(without galvanic separation of primary and secondary,) which is
half the weight and should be half the cost, but the thing must
be rated for the power of your computer (especially the display, if
you take that also with you). The transformer should be bigger
than two fists, and remember: too big does no harm, except to your
o Of course you know about the differences in keyboard layout, and
umlauts in the German language...
o Check the back of your computer about the voltage and
frequency accepted. If it does accept 240 V and 50 Hz. No
problem, all you need is an adapter for the outlet (BTW, they are
easier to buy in Germany). If it does accept 50 Hz but only 110
V, you need a transformer. I've heard that the cheap ones from
travel suppliers sometimes screw up. I bought myself a couple,
but didn't try them yet. If it only accepts 110V and 60 Hz, you
should consider getting a new power supply and exchange it in
your computer. It should run well below DM100 to do that. 1996-06
24.3. Taking Foreign Electronic Equipment to Germany?
If you wish to use domestic American electronics in Germany you will
encounter difficulties such as:
o The medium wave (AM) frequencies sometimes have different spacings
(e.g. 9 kHz vs. 10 kHz). This will cause problems with digital
o The voltage / frequency in Germany is 220-240 V / 50 Hz and not 110
V / 60 Hz as in the US. Improper voltage / frequency could result
in serious damage. (Actually, that's true for most of Europe now,
one of the cases where regulation is a benefit ...the states of the
European Union have agreed to keep line voltages at 230V/50Hz
o German plugs have a different shape. While people from European
Union countries might not have the line voltage problems, they are
faced with differently shaped plugs, just the same!
o TV uses the PAL norm. American TV uses the NTSC norm. French and
British systems are different, yet. These norms are incompatible.
Therefore foreign television will generally not work in Germany and
vice-versa, although multi-norm (multi-system) TV's are available
in Europe. (See `Audio / Video Tapes' for more.) 1996-1
Walk About Travel Gear <http://walkabouttravel-
gear.com/wwelect.htm> do a thorough job of explaining which
appliances need converters, which need adapters, and of
course, they have some available to sell.
24.4. Shipping Your Household US<->Europe/Germany
Summary of a thread from Winter 1995.
24.4.1. General Remarks on Shipping your Household
There are different shipping methods (besides airmail):
The regular shipping companies charge about 80c per pound for
shipping from NY to Frankfurt. The more you have to send, the
cheaper the rate gets. For shipment of less than 500 lbs, they
usually use flat rates. For example, International Sea & Air
shipping Co. (+1-212-766-1616) charges
1-100 lbs 101-200 lbs 201-300 lbs 401-500 lbs
US$247 273 352 445 501-1000 lbs
1001-2000 lbs 2001 lbs & over 89c/lb 77c/lb
If you live far from NY, you have to pay more. If I ship my stuff
from North Carolina, the rate is much higher than the above rates.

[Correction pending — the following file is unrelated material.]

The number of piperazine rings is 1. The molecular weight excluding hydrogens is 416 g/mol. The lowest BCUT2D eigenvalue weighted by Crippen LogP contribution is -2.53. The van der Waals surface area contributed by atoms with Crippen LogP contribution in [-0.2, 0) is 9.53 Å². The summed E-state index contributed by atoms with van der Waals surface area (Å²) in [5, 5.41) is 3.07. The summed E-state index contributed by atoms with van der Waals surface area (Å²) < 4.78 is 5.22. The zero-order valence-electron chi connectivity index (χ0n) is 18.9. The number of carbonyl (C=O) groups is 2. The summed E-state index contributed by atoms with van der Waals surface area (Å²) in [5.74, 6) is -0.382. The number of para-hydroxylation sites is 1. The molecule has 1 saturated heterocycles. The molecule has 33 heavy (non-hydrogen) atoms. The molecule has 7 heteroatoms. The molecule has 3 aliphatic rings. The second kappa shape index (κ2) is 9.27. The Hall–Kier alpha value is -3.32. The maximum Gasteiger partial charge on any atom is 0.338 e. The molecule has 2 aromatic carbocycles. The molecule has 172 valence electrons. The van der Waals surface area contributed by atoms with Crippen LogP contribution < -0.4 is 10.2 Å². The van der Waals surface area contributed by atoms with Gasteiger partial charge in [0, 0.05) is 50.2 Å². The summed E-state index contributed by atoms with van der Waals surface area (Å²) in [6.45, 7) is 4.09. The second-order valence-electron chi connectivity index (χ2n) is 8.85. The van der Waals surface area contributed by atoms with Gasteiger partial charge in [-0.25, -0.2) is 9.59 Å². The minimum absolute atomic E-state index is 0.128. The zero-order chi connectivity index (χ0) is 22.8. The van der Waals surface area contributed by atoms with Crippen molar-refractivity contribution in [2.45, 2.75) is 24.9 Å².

For example, DeHavens (+1-919-220-5441) in NC charges US$1.48/lb
for 500-700 lbs, and US$1.35/lb for 701-1000 lbs. Several other
local places have the same or higher rates. The good thing about
these places is that their rates include door-to-door service.
There are some outrageously cheap shipping options for those who
live in NY or other big cities. (See below.)
US Post Office
The regular shipping service by the US-post is much more
expensive Than the above mentioned shipping service, but their
book shipping option, known as M-Bag, is the cheapest way (under
any ordinary circumstances) to ship books from anywhere in the
US to anywhere overseas. They charge only 72c per pound. Each
bag has the minimum weight of 15lbs and the maximum weight of
66lbs. You can put books and periodicals in these bags. The
regular printed matter is excluded from this service, although
its rate is still lower than those for other materials. Time to
Germany varies from 2-6 weeks, so plan ahead. But for the price,
you can't beat it. It is especially good for shipments of books
and notes. Supposedly the bags get emptied in Bremen and the
little boxes are sent individually; but soc.culture.german
readers also have received the whole bag instead...Reportedly
these bags take quite a beating, so tape the little boxes well!
220.127.116.11. Other experiences:
several quotes from readers of s.c.g
I had about 800lbs of stuff to ship. I called several haul-
ing companies and they would charge me between US$1000-1500.
Almost as expensive as by mail. A friend gave me a number to
call, where they charge only about US$250 per cubic meter
(it's in a container on a ship). I called them and they con-
firmed the price. I think you should get something similar
from the east coast.
Don't know about NC, but if you can get your stuff to NYC,
there is a guy called K.D. Marreck who does shipments to
Germany for an outrageously cheap price (I shipped my 5
large boxes with books, printer, PC etc for US$100). He
cooperates with the German mover's company Kuehne&Nagel; I